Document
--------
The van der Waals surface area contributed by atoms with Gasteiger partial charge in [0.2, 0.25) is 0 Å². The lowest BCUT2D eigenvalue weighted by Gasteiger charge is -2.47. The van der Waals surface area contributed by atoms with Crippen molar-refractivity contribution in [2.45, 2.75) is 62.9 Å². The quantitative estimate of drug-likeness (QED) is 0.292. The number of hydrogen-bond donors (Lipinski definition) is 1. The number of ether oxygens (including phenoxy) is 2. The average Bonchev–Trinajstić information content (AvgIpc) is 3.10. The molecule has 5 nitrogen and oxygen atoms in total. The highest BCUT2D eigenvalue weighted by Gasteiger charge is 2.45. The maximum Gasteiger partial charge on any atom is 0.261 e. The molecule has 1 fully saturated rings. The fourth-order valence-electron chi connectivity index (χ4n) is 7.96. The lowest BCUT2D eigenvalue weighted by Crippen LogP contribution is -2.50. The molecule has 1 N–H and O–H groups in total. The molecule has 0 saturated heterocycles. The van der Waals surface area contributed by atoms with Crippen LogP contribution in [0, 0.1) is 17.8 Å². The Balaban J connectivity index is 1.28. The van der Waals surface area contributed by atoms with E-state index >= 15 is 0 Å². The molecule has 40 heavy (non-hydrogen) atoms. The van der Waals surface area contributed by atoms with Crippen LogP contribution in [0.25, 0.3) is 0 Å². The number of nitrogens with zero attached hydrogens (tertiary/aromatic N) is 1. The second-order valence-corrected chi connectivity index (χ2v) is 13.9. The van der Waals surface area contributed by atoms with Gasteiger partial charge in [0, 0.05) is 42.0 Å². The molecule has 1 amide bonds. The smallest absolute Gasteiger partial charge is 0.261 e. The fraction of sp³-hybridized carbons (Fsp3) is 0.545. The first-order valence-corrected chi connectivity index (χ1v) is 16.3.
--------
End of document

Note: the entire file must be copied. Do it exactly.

The van der Waals surface area contributed by atoms with Gasteiger partial charge in [0.2, 0.25) is 0 Å². The lowest BCUT2D eigenvalue weighted by Gasteiger charge is -2.47. The van der Waals surface area contributed by atoms with Crippen molar-refractivity contribution in [2.45, 2.75) is 62.9 Å². The quantitative estimate of drug-likeness (QED) is 0.292. The number of hydrogen-bond donors (Lipinski definition) is 1. The number of ether oxygens (including phenoxy) is 2. The average Bonchev–Trinajstić information content (AvgIpc) is 3.10. The molecule has 5 nitrogen and oxygen atoms in total. The highest BCUT2D eigenvalue weighted by Gasteiger charge is 2.45. The maximum Gasteiger partial charge on any atom is 0.261 e. The molecule has 1 fully saturated rings. The fourth-order valence-electron chi connectivity index (χ4n) is 7.96. The lowest BCUT2D eigenvalue weighted by Crippen LogP contribution is -2.50. The molecule has 1 N–H and O–H groups in total. The molecule has 0 saturated heterocycles. The van der Waals surface area contributed by atoms with Crippen LogP contribution in [0, 0.1) is 17.8 Å². The Balaban J connectivity index is 1.28. The van der Waals surface area contributed by atoms with E-state index >= 15 is 0 Å². The molecule has 40 heavy (non-hydrogen) atoms. The van der Waals surface area contributed by atoms with Crippen LogP contribution in [0.25, 0.3) is 0 Å². The number of nitrogens with zero attached hydrogens (tertiary/aromatic N) is 1. The second-order valence-corrected chi connectivity index (χ2v) is 13.9. The van der Waals surface area contributed by atoms with Gasteiger partial charge in [0, 0.05) is 42.0 Å². The molecule has 1 amide bonds. The smallest absolute Gasteiger partial charge is 0.261 e. The fraction of sp³-hybridized carbons (Fsp3) is 0.545. The first-order valence-corrected chi connectivity index (χ1v) is 16.3.